A tiny detail - a gypsy woman and child..

The River Stour and Flatford Mill.

And a few photos of the area, as seen by the Red Cardinals in 2009:

But I digress...

I did enjoy this large work by Frederic Edwin Church, a leader of the Hudson River School: 'Niagara Falls, from the American side', if only because we saw it with our dear daughter, who lives not so very far away from here.
Fabulous handling of the thundering water and mist, and almost better than reality!

Somehow this white-washed bird made it home with me...

and a dark green glass vase, a thrift find (hello Newtown and Alexandria)

Fish plate is enjoying Queensland - I rescued it for $5

A little bunch of silk blooms found in Katoomba and a pink rose effort by the Red Cardinal Garden of Extreme Neglect...

At least cactus don't complain if you go away for a couple of weeks...

And before I go, since when was the Pantone Colour of the Year two colours?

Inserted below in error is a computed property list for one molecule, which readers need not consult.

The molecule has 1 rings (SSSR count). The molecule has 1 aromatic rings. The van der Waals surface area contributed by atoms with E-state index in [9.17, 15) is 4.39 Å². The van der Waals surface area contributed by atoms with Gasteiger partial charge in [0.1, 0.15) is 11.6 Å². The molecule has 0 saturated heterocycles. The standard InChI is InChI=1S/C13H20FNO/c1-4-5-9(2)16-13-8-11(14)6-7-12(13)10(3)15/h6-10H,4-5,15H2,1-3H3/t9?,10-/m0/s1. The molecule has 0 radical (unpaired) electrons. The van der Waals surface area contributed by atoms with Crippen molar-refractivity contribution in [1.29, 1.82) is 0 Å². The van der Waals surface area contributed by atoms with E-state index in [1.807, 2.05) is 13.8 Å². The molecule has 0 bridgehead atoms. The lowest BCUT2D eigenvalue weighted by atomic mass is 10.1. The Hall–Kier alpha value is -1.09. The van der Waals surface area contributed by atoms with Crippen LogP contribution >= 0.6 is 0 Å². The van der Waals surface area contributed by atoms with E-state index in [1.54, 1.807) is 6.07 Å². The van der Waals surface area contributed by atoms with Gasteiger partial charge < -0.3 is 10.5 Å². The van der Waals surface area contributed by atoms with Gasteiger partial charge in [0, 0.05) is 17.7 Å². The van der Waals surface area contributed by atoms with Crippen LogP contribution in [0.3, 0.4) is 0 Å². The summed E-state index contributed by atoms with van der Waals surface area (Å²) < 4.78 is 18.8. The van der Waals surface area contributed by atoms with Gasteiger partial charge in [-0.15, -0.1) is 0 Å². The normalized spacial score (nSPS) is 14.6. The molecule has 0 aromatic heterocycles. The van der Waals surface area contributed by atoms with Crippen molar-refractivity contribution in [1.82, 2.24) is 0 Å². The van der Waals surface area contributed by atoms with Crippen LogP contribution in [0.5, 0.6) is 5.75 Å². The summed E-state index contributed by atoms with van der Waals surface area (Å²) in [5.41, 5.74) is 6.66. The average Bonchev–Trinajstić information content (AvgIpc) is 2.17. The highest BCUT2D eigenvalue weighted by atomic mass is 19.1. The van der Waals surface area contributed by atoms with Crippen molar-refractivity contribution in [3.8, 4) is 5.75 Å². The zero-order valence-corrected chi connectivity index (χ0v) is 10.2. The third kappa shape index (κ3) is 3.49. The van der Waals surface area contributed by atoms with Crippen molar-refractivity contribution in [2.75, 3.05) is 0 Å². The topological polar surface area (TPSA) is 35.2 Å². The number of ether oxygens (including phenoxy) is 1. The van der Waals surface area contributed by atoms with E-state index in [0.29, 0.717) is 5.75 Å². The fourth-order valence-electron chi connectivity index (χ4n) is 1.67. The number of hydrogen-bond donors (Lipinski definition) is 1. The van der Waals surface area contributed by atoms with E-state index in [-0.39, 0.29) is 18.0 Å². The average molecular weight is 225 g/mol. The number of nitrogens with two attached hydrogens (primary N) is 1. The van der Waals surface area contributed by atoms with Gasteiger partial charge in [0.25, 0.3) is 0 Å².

2016 is the answer, Rose Quartz and Serenity are the colours.
Of course, Rose Quartz alone would be quite sufficient in my world...
I should be right on trend for The Wedding later in the year.

Have a great week.


Monday, January 18, 2016


We had family business in Sydney..
so did we fly there in an hour for a few dollars (or points)?

No, we decided to take to the highway -
the Newell Highway that is, 'Out West' at Goondiwindi, a four-hour drive inland from Brisbane.

Wide open spaces, cotton and canola fields...we headed South,

past rustic old inns and pubs, with towns slowly dying due to drought, and changing economics...

At Gilgandra, we popped in to their new museum, opened in 2015 to mark the centenary of the first Cooee March, a recruitment drive in World War I.

A local hero at this outback town had the idea of gathering a group of volunteers for the British Empire, to fight the war in Europe.  A small group set out from Gilgandra in October, 1915, marching all the way to Sydney, 640 km.
Passing through towns and villages, they called 'Cooee! Come and join us!'

In all 263 men walked into Martin Place, Sydney, five weeks later.